A block to the northwest of there, on the southeastern corner of 1st Avenue South and 38th Street East, I was interested by the architectural layering of the building now occupied by Macedonia Baptist Church. The building has components that reflect three different time periods (1910, 1950s, and 2012) and three different functions (telephone switching office, office building, and church).
Wrapping around via 36th Street to Nicollet Avenue, I once again came to constituent installations of the public artwork Birds of a Different Feather (2016), which stretches intermittently along Nicollet Avenue all the way from 32nd Street to 40th Street. I say “once again” not only because I’ve been through this area on other occasions but also because I passed two components earlier in the walk: a bench in front of Casa de Corazón in the 3900 block, similar to those in the second photo below, and the 40th Street gateway sculpture, which I’ll include in my next walk.
For now, I’m happy to be able to show the 36th and 37th Street portions. (Observant readers will notice some out of place clouds. I didn’t get a decent photo and so returned another day.) I’m grateful for permission from Ben Janssens, Marjorie Pitz, and Lori Greene, the three artists who produced these works together with community members. In particular, students from Ramsey Middle School (now Justice Page Middle School) produced the mosaics with Greene’s guidance.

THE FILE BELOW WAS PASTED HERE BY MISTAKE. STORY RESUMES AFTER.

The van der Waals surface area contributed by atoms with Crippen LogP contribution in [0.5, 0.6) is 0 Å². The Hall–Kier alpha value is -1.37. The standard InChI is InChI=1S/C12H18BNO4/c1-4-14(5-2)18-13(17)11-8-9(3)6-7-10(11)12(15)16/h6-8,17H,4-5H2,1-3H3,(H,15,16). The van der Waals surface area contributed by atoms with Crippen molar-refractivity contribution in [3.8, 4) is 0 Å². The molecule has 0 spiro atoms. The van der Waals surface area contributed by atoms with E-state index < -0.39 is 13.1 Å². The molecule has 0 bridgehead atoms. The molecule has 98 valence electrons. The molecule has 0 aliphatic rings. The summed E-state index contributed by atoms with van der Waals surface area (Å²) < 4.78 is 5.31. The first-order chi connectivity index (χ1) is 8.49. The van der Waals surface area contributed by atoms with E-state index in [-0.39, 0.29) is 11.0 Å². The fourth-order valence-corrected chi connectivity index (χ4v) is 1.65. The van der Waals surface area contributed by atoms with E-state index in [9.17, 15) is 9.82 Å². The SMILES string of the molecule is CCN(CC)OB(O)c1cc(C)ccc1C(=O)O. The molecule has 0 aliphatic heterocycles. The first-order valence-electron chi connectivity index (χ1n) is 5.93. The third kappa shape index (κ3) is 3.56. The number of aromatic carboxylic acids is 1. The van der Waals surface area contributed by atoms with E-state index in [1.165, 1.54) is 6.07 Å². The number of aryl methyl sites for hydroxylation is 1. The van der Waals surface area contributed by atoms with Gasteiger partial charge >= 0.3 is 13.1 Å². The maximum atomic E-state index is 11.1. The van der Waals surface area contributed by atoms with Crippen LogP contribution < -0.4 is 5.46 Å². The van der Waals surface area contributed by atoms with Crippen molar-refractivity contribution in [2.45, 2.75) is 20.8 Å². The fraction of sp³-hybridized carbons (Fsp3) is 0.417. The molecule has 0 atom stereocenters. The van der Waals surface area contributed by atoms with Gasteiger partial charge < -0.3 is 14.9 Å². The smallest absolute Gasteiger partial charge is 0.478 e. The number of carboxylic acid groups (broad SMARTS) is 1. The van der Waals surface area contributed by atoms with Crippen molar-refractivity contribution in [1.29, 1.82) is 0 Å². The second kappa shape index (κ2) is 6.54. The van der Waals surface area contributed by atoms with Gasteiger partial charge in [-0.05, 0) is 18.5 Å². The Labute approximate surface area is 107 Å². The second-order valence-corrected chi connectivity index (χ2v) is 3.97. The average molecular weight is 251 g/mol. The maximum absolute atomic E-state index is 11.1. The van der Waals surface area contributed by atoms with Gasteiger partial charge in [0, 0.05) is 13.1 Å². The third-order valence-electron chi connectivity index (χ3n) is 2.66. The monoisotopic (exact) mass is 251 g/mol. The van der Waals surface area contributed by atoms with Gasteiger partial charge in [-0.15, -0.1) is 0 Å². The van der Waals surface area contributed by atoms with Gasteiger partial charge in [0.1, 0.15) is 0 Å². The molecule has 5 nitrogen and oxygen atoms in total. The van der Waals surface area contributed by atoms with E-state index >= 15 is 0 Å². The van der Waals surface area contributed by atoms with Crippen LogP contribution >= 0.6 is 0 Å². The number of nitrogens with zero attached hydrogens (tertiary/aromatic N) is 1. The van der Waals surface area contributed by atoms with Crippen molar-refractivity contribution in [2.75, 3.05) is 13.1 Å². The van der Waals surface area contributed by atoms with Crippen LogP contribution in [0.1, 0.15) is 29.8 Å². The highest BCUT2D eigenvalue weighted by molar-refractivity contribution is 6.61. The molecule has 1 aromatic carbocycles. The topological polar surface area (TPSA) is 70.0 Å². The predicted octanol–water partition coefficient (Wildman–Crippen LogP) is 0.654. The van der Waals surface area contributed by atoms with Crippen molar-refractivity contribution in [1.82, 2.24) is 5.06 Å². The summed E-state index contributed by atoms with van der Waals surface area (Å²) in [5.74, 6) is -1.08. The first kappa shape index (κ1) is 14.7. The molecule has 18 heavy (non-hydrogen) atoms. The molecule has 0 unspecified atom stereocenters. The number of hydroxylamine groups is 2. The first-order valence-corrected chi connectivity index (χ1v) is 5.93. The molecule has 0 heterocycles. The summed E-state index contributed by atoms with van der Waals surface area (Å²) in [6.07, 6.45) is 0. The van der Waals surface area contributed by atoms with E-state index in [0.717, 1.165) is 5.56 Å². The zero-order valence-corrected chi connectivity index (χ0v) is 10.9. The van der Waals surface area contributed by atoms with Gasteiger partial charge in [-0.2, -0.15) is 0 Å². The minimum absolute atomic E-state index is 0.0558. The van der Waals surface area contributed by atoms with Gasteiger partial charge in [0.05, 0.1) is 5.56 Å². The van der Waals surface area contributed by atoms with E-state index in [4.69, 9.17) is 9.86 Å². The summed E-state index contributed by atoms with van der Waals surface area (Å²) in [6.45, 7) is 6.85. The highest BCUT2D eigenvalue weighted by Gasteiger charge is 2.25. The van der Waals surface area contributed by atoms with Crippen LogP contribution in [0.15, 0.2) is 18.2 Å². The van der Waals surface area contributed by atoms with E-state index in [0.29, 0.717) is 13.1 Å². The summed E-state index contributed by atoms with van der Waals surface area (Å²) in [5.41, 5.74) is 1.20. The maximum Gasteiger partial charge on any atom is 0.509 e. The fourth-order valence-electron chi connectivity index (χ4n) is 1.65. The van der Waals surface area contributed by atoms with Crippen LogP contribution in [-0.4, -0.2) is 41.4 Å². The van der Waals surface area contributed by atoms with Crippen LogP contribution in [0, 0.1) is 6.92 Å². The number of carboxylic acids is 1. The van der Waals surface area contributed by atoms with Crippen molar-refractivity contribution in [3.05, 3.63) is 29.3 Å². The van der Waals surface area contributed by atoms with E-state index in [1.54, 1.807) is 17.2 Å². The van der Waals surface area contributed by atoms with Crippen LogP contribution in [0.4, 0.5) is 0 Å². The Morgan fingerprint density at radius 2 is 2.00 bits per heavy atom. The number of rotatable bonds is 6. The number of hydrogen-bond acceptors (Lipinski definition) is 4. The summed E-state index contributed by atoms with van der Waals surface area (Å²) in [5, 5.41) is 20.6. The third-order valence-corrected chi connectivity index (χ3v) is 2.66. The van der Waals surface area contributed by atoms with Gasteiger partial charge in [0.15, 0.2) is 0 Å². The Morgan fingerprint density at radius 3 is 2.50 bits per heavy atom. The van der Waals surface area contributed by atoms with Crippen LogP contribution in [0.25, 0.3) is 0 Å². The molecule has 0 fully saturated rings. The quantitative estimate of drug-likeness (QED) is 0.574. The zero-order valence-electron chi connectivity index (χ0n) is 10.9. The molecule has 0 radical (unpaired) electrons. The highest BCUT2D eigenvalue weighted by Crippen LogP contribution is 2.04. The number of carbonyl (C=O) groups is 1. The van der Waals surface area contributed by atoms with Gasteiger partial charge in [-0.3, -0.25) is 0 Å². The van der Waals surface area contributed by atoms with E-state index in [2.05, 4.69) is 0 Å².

The cluster of three benches sits outside Butter Bakery Cafe, which is on the ground floor of a 2011 mixed-use building. The upper 2 floors contain 42 residential units, all part of the Nicollet Square development, which provides supportive services to young people who are transitioning out of homelessness or foster care. In that context, the bakery cafe plays an important role by providing an entry point into working life. That’s just one of several things to like about the bakery cafe from a social justice standpoint; others include equitable compensation without tips and the use of local suppliers. But none of that would matter if the food weren’t good. Which it is.